Resource Category: Solutions

 

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Rhode Island Socioeconomics of Sea Level Rise

2016/2017

A project from the Rhode Island Division of Statewide Planning, Socioeconomics of Sea Level Rise (SLR) identifies the demographic and socioeconomic makeup of the communities located within multiple sea level rise inundation scenarios in Rhode Island. Serving as a resource in sea level rise planning, the Division suggests that data included in this project can be used for capital improvement planning, transportation planning, and overall long-range planning in communities.

Resource Category: Assessments

 

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Carlsbad, California Sea Level Rise Vulnerability Assessment

December 2017

This report from the City of Carlsbad, California - located along the state’s southern coast - evaluates the magnitude and likelihood of impacts due to sea level rise and coastal hazards on city assets. The report considers damage to assets from flooding and erosion based on sea level rise scenarios through 2050 and 2100. Vulnerability ratings are given by asset type, along with recommended adaptation strategies to inform planning, decision-making, and the city’s Local Coastal Program and Zoning Ordinance.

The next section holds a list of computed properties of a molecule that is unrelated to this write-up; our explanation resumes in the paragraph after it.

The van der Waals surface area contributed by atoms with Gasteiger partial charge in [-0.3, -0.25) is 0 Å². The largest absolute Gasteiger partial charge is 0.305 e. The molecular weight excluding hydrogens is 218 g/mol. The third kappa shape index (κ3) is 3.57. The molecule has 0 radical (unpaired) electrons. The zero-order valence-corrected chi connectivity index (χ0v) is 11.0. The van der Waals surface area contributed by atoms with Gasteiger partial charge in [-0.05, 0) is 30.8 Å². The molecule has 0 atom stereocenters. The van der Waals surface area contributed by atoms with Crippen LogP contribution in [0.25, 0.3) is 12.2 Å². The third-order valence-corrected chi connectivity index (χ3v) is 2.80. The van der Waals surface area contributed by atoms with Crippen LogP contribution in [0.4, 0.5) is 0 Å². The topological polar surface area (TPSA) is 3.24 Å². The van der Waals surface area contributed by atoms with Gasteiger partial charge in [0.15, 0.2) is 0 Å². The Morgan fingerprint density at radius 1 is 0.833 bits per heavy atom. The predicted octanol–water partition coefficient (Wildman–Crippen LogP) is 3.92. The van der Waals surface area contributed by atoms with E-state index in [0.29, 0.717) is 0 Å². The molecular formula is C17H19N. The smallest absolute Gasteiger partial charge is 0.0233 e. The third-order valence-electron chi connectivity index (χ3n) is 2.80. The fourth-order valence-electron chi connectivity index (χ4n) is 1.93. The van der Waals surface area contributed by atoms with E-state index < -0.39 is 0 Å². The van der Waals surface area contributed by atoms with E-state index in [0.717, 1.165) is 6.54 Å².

Resource Category: Assessments

 

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Oregon 2017 Integrated Water Resources Strategy

December 2017

The 2017 edition of Oregon’s Integrated Water Resources Strategy builds on the state’s 2012 strategy and is aimed at predicting and meeting the state’s instream and out-of-stream water needs, both now and in the future. The updated version addresses climate change as a “cross-cutting issue” and illustrates the need for continuous monitoring of water resources as predictions based off of historical data becomes unpredictable because of climate change. The state’s past efforts are highlighted, including a 2015 Executive Order which called for the 2017 strategy to address drought resiliency, which it does in Chapter 5 (section 5.

Resource Category: Planning